PETALING JAYA, Aug 13 — It’s been five long months since local circuit musicians have had any jobs.
With doors closed to indoor live music performances since the start of the movement control order (MCO), local live musicians have no means to earn a living — apart from selling off their precious equipment that has helped them put food on the table for decades.
In light of their ongoing struggles, the Persatuan Pemuzik Tempatan Selangor (PPTS) opened a live recording studio, called Memories Studio, for local musicians to use so that they can hopefully earn some cash.
PPTS president Francis Danker, who is also the voice of the Musicians for Musicians group, said during a press conference yesterday that “it was about time” that someone did something for the local talent here in Malaysia.
“Everything has fizzled off since the 1970s and 80s. That was our glamour time.
“After that our jobs at hotels were being taken away, we used to have to play in different pubs every night. Musicians have been and are going through a very, very tough time,” said Danker.
“That’s why we said ‘Let’s do something for ourselves’ and built this studio. When we saw the reach or audience we got when we did our live-streaming performances online during the MCO, I felt that now was the time for us to have our own studio.
“Everyone just wants to do this for one cause. And that’s for the musicians. We didn’t go asking the government for money. Now, you can come here and see what we’re doing, and if you think that we deserve to be paid, then that’s great. But we won’t beg you for it.”
Danker, who used to play in the band Memories, added that the entire studio is built from reused materials and items, as he had to essentially build it from scratch.
“I, myself, with the help of my eight Bangladeshi workers built this studio. We had a tiny budget, which mostly went to all the technical and sound equipment. So almost everything you see here is recycled,” he said.
“We don’t have sound proofing materials in the walls, just a bunch of old drapes jammed in there and we use the carpets that are old. Nothing except for the air conditioning and lights are new — and even those are from Jalan Pasar.”
Danker also said that while it was no easy feat creating the studio, he hopes that local musicians will find it easier to “perform” or upload their music online, with a proper recording studio to use.
“During the MCO and recovery MCO when we did our ‘Isolation Music’ shows, many of the musicians had trouble.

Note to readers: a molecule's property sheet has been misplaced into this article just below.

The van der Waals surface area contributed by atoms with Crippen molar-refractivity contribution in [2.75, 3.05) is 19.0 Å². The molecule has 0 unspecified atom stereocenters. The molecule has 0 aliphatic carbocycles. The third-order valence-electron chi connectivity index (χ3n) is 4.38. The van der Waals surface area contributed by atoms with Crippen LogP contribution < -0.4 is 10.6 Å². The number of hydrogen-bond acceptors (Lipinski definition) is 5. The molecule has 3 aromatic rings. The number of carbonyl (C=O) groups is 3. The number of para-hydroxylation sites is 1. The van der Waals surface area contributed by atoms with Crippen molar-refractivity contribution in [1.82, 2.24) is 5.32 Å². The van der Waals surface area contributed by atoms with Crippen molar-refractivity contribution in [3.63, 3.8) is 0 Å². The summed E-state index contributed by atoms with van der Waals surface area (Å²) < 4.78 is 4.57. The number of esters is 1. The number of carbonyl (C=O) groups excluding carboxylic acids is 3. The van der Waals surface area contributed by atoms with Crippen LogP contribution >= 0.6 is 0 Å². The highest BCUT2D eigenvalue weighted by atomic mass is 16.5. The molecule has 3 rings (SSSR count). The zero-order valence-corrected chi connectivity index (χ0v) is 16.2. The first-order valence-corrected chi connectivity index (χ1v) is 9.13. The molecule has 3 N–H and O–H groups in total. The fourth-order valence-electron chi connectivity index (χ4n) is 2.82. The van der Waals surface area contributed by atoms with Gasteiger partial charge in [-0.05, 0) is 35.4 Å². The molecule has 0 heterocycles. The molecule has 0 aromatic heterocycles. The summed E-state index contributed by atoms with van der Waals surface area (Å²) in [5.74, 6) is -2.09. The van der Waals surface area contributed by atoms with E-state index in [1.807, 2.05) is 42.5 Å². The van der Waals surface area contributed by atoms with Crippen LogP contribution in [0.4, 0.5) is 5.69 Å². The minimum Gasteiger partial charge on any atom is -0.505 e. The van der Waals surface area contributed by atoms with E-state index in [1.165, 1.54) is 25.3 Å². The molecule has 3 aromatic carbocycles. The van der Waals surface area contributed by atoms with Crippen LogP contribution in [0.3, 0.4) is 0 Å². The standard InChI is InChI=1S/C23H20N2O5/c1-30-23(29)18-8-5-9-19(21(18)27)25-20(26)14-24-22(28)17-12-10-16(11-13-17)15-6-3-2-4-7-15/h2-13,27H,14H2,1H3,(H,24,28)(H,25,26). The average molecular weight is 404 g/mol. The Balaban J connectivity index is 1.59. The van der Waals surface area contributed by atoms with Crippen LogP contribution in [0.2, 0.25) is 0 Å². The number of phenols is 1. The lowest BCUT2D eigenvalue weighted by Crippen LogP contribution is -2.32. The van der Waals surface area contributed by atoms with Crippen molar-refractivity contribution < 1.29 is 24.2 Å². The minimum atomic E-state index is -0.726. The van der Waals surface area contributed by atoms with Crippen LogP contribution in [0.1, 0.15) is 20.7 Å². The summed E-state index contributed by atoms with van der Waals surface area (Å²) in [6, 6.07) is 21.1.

“Their cameras were upside down, the sound wasn’t recording — just a bunch of technical problems,” said the 71-year-old.
“Now everyone has the chance to get something done more professionally. It will be a long, long time before we can perform in pubs, so this is where musicians can come to make music videos, record original stuff, do whatever basically.
“Come here, put it online and hopefully it will help get us some coverage.”
He added that the PPTS and Musicians for Musicians members will also assist local musicians to explore job opportunities on digital platforms and hopes to also use their digital platform to generate income for musicians by promoting products online.
PPTS and Musicians for Musicians committee member Edwin Nathaniel added that he hopes local acts will be given “air-time” on local entertainment broadcasters to showcase their abilities, as he said that there is a lot of untapped talent in the country.
“It’s great to have this studio now for everyone to use, and hopefully some shows coming up. But we need to think more about our Prime Minister’s message to ‘buy Malaysian products’.
“Why do we say this? Because we want our local music to be aired on the radio, and TV if possible,” said Nathaniel.
“We have so much good talent here in Malaysia. But their songs are never aired.
“We just want our local musicians, especially the younger generation, to have an opportunity to earn a decent living.
Nathaniel, who is also the leader of the Aseana Percussion Unit, also said that he doesn’t expect local, original pieces to be aired 24/7, but hopes that entertainment platforms will consider playing more local music.
“There has been no income for us throughout the MCO and recovery MCO. So if music from local musicians are aired, that is one of the ways that they can earn money -- through royalties,” he said.
“I really hope that radio and TV stations will consider this. We aren’t asking for a whole day’s worth of air time, just an opportunity. It’s such a shame to see the bright and creative minds of our musicians go to waste.”
Nathaniel also hopes that hotels will start hiring local musicians for entertainment and also said that PPTS can act as a point of contact to supply the musicians.
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